Asset Building & Community Development
Publication Year: 2016
A comprehensive approach focused on sustainable change Asset Building and Community Development, Fourth Edition examines the promise and limits of community development by showing students and practitioners how asset-based developments can improve the sustainability and quality of life. Authors Gary Paul Green and Anna Haines provide an engaging, thought-provoking, and comprehensive approach to asset building by focusing on the role of different forms of community capital in the development process. Updated throughout, this text explores how communities are building on their key assets—physical, human, social, financial, environmental, political, and cultural capital— to generate positive change. With a focus on community outcomes, the authors illustrate how development controlled by community-based organizations provides a better match between assets and the needs of the community.
- Front Matter
- Subject Index
- Chapter 1: The Role of Assets in Community-Based Development
- Chapter 2: A History of Community Development in America
- Chapter 3: Community Sustainability
- Chapter 4: The Community Development Process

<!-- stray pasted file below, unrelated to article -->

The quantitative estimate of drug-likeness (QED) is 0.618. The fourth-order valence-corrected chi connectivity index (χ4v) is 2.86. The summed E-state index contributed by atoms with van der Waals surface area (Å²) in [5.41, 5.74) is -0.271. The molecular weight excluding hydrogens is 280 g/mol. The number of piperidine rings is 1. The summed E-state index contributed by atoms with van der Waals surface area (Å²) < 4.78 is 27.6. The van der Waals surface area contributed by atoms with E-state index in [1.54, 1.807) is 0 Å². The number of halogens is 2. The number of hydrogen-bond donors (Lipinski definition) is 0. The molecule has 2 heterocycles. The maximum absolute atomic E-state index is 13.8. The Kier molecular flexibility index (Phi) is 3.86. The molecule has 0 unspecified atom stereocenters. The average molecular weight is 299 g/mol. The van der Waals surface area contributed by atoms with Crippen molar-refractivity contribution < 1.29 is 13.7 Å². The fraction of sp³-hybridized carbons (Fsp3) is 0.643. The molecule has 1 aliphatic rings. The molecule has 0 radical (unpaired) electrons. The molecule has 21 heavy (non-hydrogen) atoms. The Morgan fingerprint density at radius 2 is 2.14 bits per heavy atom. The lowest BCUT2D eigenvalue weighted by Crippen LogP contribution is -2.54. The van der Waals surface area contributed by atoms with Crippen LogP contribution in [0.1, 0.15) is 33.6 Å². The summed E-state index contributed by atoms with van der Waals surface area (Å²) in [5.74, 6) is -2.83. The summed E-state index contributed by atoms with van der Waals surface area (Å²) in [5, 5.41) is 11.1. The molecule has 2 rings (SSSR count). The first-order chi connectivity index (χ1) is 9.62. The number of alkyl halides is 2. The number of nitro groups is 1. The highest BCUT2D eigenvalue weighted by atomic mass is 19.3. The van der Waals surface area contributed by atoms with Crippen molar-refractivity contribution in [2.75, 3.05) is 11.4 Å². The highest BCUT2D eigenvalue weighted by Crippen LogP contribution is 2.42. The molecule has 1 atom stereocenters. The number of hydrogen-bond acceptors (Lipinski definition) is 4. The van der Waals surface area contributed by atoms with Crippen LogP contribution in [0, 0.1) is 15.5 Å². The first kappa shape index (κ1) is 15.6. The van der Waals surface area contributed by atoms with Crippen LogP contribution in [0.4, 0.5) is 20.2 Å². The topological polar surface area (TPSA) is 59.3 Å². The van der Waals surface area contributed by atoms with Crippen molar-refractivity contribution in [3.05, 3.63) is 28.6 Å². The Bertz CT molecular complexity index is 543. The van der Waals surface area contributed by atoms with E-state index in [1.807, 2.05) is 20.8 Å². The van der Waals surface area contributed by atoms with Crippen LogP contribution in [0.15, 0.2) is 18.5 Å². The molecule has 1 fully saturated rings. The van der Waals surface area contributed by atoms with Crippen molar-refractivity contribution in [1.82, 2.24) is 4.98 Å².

- Chapter 5: The Role of Community-Based Organizations
- Chapter 6: Human Capital
- Chapter 7: Social Capital
- Chapter 8: Physical Capital
- Chapter 9: Financial Capital
- Chapter 10: Environmental Capital
- Chapter 11: Political Capital
- Chapter 12: Cultural Capital
- Chapter 13: Food, Energy, and Community
- Chapter 14: Natural Disasters and Climate Change
- Chapter 15: The Future of Community Development
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Can community residents work together to improve their quality of life? There are numerous examples of residents collaborating to provide affordable housing, job training, and credit for local businesses and consumers. Yet there continues to be skepticism about the ability of communities to overcome problems of concentrated poverty in the inner city, underdevelopment in rural areas (especially in Appalachia and on Native American reservations), and social isolation in so many of our communities today. In this book, we examine the promise and limits of community development.
We define community development as a planned effort to build assets that increase the capacity of residents to improve their quality of life. These assets may include several forms of community capital: physical, human, social, financial, environmental, political, and cultural. For each type of community capital, we examine the role of community-based organizations in mobilizing these assets, the strategies that communities can use to improve their quality of life, and the external institutions and organizations involved in the community development process. We contend that these assets will not generate as many local benefits if communities rely entirely on either markets or governments to guide their development. Development that is controlled by community-based organizations provides a better match between the assets and the needs of the communities, whether we are talking about job skills, housing, natural resources, or financial capital.